Trinity Students Join St. Vincent Rotary for Village Doctor Exercise

Trinity Students Join St. Vincent Rotary for Village Doctor Exercise

Trinity student with pediatric patient and familyEarlier this month, a group of second year Trinity students and faculty physician-supervisors traveled to Georgetown, the most northerly town on St. Vincent. They worked with the Rotary Club of St. Vincent to take part in a Village Doctor Exercise, bringing medical care to under-served communities in the small island nation. Trinity students have worked with the Rotary in this capacity for years, as the event aligns the school's culture of global health outreach and clinical experience. Read on to learn about what student responsibilities entailed and what both they and faculty thought of the day.
Trinity student documenting vitalsThe October exercise was conducted at the Langley Park Primary School and open to the entire local population. Trinity professor Amrie Morris-Patterson, MD stressed the importance of community involvement for medical students.  “Trinity believes in community outreach as both an opportunity to take an active role in St. Vincent and as a learning tool for our students." Dr. Morris-Patterson continued, "We are always happy to partner with the Rotary Club of St. Vincent and the Grenadines or any other organization. We believe that what the students do, what they learn, extends far beyond their classroom and activities like this are a part of that.” 

Trinity student sharing results with the patientDr. Morris-Patterson added, “It is important for future physicians to have a knowledge of some of the things that you would see in hospitals as well as out in the community.  The needs of a population might be different, and present differently, than in a hospital setting.  This gives them more varied exposure to patients. It improves on their physician/patient relationship, and sharpens their ability to relate to people who may not have the same cultural background. It helps them to have a sense of what people’s needs are in the community outside of an emergency department or even a real clinical setting. When they do become physicians and policy makers, they’ll carry that with them.” 

Trinity student taking medical historyThe students were responsible for the first segment of the process, the triage area.  Hundreds of locals had come to the exercise to secure medical attention from the visiting specialists, including but not limited to: general medicine, pediatrics, dentistry, ophthalmology, gynecology, and general surgery, most of which were Trinity or Milton Cato faculty.  Additionally, a pharmacy was on hand to provide necessary medication. 

The triage area proved to be extremely busy for several hours. Under doctor supervision, Trinity students checked all vital signs including blood pressure and blood sugar.  Notes were then taken on each patient’s medical history as well as any medical complaints.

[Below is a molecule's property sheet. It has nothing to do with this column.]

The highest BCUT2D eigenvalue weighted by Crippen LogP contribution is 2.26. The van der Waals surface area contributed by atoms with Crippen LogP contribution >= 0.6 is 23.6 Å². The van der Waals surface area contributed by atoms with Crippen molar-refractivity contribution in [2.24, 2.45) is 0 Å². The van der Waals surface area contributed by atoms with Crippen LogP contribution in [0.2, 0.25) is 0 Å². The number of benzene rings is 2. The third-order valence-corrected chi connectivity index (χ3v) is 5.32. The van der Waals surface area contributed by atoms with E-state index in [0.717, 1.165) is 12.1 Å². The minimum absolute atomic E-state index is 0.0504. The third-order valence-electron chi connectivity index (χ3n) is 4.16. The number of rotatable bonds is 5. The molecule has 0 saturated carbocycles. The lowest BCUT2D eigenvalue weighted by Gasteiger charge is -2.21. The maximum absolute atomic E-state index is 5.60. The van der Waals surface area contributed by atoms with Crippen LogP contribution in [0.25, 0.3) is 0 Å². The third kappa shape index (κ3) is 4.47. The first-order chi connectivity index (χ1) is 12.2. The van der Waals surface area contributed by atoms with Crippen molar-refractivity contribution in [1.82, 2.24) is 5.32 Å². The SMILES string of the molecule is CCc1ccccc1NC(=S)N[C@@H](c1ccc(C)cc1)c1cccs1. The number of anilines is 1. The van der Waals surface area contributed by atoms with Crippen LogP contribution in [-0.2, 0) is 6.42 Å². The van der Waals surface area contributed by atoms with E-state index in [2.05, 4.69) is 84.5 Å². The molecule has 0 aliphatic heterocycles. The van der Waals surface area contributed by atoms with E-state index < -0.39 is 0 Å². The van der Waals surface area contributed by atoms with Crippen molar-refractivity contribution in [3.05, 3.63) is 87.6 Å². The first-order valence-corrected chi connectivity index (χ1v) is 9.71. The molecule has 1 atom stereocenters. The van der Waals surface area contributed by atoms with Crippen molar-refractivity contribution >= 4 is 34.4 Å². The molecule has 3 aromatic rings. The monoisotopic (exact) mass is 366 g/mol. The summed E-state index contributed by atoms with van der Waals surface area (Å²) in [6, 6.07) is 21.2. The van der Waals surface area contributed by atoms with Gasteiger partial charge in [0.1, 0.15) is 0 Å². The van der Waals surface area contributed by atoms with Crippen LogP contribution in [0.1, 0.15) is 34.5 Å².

Trinity student going over pediatric data with patient and familyWhen asked to comment, Trinity second year student Chelsea Travis said, “People are very receptive today, they know why we're here and care about their health." She continued, “I’m doing vitals, and I’m an integral part of what’s to come for each of these patients, so I want to make sure my work is accurate and I'm following protocol, that way when they go to the next step, the doctors and surgeons will have the right information.”  She appreciated the fact that Trinity affords its students the opportunity to participate in these events. “I think it’s good to have your basics solid. As a physician, you should know how to do almost everything to some extent, and do it well.  So, I think this is good to make sure that I have an understanding of the foundational things that I will continue to build upon in Baltimore.” 

Reuben John, president of the Rotary Club, was happy at the continued impact of the Village Doctor exercise, not just in providing care itself but reminding the greater St. Vincent community that there are members that need help and can struggle to find it. He added on Trinity specifically, “Trinity has shared the program with us for a number of years and because of that, they have become familiar with the environment, the communities, and the process. We look forward to working with Trinity students. We appreciate the service they bring and thank them tremendously.”

The next village doctor exercise will take place in early 2019.  Trinity students will be at the ready to lend a hand again.The citizens of Georgetown outside Langley Park School

Topics: village doctor early clinical experience Community service Accredited caribbean medical school Trinity students